Despite the important topic, we get to see the way Vivian starts to develop feelings for childhood classmate Seth and how Vivian interacts with her mom in a playful way. With an extremely diverse cast, “Moxie” brings up the importance of intersectionality between race, gender, sexuality and disability that the feminist movement has lacked, in real life and on-screen. All the while it keeps a balanced tone that is important but not dark, wholesome but not overtly so. Perfect for YA audiences and up.

On the topic of intersectional feminism, Josie Totah’s character, CJ, speaks about the way people disregard her new name, and Lauren Tsai’s character, Claudia, battles tensions as a Chinese American from an immigrant family. The diversity of “Moxie” doesn’t feel forced; instead, these narratives add to the overall story of the film. It allows the audience to see the way these different identities play into the greater theme of feminism and the ways these teens navigate personal struggles of identity as they grow into who they are through a larger movement.

Through this, we see how Vivian struggles between doing the right thing and not knowing how to do so. Just like all movements, they have their own individual battles and disagreements. And because of that, “Moxie” has to tackle what that means in a way that doesn’t detract from the overall message.

Fear Equals Freedom

Claudia has been Vivian’s best friend for as long as they can remember but after Vivian starts her zine, she sees her friend moving on with new friends and a new boyfriend. They never used to be so different before but now Claudia feels like Vivian is leaving her. This is natural between friends but the problems arise when Vivian asks Claudia why she doesn’t care about the things they’re fighting for.

We’re briefly shown a scene of Claudia taking advice from the “Moxie” zine and attempting to go to school in a tank top to stand in solidarity with Kaitlyn Price. Kaitlyn had been sent home for wearing a tank top and “distracting” everyone from learning despite there being another girl who also wore a tank top — but because of their different body types, one is punished and the other is not.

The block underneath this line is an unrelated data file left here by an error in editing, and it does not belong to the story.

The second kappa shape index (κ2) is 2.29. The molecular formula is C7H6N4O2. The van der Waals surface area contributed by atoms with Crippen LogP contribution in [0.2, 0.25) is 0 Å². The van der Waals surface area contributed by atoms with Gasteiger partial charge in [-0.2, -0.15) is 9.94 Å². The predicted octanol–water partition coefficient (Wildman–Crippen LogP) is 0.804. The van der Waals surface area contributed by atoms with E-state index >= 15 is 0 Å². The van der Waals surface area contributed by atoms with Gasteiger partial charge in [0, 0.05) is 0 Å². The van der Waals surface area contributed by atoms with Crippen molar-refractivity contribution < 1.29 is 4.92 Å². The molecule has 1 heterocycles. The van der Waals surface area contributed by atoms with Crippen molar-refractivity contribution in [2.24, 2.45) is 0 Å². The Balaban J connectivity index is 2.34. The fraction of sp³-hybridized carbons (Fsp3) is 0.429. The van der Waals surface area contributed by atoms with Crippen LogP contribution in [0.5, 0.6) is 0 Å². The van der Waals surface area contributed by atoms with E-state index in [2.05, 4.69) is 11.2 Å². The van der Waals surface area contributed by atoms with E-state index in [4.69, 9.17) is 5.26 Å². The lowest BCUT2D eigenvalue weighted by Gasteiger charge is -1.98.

The message is clear: The over-sexualization of women’s bodies will always be the woman’s fault. The administration disciplines them, so the students at school don tank tops in protest — all except Claudia who is scolded by her mother for dressing inappropriately. Not knowing what had happened, Vivian judges her, assuming that she is standing against them, but in the end, Claudia registers “Moxie” as a school organization so they will be allowed to hang up posters around the school.

She tells Vivian, “I do care, you just have to let me do things my way.” This brings up the point that sometimes not everyone is going to stand in unity with the movements that are important. But it’s also important to recognize that taking a stand is scary, especially when it involves breaking rules, going against your parents and perhaps everything you’ve ever known.

Just because someone isn’t publicly seen supporting a movement doesn’t mean they oppose it, and many are scared and uncertain about how to stand up. The fact that Claudia is redeemed for registering the group shows that there’s a difference between the two and both ways of protesting are important and should be recognized.